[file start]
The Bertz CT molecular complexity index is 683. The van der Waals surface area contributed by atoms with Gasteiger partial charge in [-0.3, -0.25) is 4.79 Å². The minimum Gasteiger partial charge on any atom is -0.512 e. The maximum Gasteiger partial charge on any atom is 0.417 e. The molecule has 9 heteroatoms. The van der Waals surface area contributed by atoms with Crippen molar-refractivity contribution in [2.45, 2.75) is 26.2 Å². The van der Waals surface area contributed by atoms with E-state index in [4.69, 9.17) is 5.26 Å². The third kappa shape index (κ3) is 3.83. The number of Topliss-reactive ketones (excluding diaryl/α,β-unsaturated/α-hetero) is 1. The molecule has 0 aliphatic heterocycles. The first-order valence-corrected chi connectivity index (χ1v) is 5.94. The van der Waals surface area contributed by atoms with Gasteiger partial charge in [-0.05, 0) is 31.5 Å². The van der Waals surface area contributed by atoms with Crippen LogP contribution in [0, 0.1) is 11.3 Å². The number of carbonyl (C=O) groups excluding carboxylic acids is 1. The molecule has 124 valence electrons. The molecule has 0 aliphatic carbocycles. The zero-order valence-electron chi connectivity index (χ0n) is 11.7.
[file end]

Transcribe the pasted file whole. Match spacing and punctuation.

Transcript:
The Bertz CT molecular complexity index is 683. The van der Waals surface area contributed by atoms with Gasteiger partial charge in [-0.3, -0.25) is 4.79 Å². The minimum Gasteiger partial charge on any atom is -0.512 e. The maximum Gasteiger partial charge on any atom is 0.417 e. The molecule has 9 heteroatoms. The van der Waals surface area contributed by atoms with Crippen molar-refractivity contribution in [2.45, 2.75) is 26.2 Å². The van der Waals surface area contributed by atoms with E-state index in [4.69, 9.17) is 5.26 Å². The third kappa shape index (κ3) is 3.83. The number of Topliss-reactive ketones (excluding diaryl/α,β-unsaturated/α-hetero) is 1. The molecule has 0 aliphatic heterocycles. The first-order valence-corrected chi connectivity index (χ1v) is 5.94. The van der Waals surface area contributed by atoms with Gasteiger partial charge in [-0.05, 0) is 31.5 Å². The van der Waals surface area contributed by atoms with Crippen LogP contribution in [0, 0.1) is 11.3 Å². The number of carbonyl (C=O) groups excluding carboxylic acids is 1. The molecule has 124 valence electrons. The molecule has 0 aliphatic carbocycles. The zero-order valence-electron chi connectivity index (χ0n) is 11.7.